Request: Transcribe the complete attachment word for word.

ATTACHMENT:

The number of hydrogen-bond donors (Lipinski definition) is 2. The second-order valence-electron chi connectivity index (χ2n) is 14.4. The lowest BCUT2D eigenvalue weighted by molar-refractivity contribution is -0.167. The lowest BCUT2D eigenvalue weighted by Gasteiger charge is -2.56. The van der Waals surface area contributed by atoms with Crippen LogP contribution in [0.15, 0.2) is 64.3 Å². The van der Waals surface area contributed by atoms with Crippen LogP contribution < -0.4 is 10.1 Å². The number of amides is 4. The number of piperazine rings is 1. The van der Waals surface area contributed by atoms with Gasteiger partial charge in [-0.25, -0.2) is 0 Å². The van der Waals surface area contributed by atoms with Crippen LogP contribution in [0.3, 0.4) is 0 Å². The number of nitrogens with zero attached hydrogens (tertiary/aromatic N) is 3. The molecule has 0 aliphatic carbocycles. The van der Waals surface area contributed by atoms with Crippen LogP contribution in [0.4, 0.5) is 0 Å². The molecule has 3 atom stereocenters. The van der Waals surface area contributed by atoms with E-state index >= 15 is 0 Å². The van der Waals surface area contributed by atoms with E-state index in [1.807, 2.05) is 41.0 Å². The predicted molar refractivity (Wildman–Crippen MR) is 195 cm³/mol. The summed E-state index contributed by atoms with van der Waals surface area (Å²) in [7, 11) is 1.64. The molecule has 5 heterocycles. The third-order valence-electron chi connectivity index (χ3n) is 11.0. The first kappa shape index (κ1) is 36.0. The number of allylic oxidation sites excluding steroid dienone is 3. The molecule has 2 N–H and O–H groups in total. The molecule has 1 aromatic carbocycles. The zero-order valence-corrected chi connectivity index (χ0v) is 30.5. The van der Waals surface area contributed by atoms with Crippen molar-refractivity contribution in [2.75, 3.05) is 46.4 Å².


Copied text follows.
The number of hydrogen-bond donors (Lipinski definition) is 2. The second-order valence-electron chi connectivity index (χ2n) is 14.4. The lowest BCUT2D eigenvalue weighted by molar-refractivity contribution is -0.167. The lowest BCUT2D eigenvalue weighted by Gasteiger charge is -2.56. The van der Waals surface area contributed by atoms with Crippen LogP contribution in [0.15, 0.2) is 64.3 Å². The van der Waals surface area contributed by atoms with Crippen LogP contribution < -0.4 is 10.1 Å². The number of amides is 4. The number of piperazine rings is 1. The van der Waals surface area contributed by atoms with Gasteiger partial charge in [-0.25, -0.2) is 0 Å². The van der Waals surface area contributed by atoms with Crippen LogP contribution in [0.3, 0.4) is 0 Å². The number of nitrogens with zero attached hydrogens (tertiary/aromatic N) is 3. The molecule has 0 aliphatic carbocycles. The van der Waals surface area contributed by atoms with Crippen LogP contribution in [0.4, 0.5) is 0 Å². The molecule has 3 atom stereocenters. The van der Waals surface area contributed by atoms with E-state index >= 15 is 0 Å². The van der Waals surface area contributed by atoms with E-state index in [1.807, 2.05) is 41.0 Å². The predicted molar refractivity (Wildman–Crippen MR) is 195 cm³/mol. The summed E-state index contributed by atoms with van der Waals surface area (Å²) in [7, 11) is 1.64. The molecule has 5 heterocycles. The third-order valence-electron chi connectivity index (χ3n) is 11.0. The first kappa shape index (κ1) is 36.0. The number of allylic oxidation sites excluding steroid dienone is 3. The molecule has 2 N–H and O–H groups in total. The molecule has 1 aromatic carbocycles. The zero-order valence-corrected chi connectivity index (χ0v) is 30.5. The van der Waals surface area contributed by atoms with Crippen molar-refractivity contribution in [2.75, 3.05) is 46.4 Å².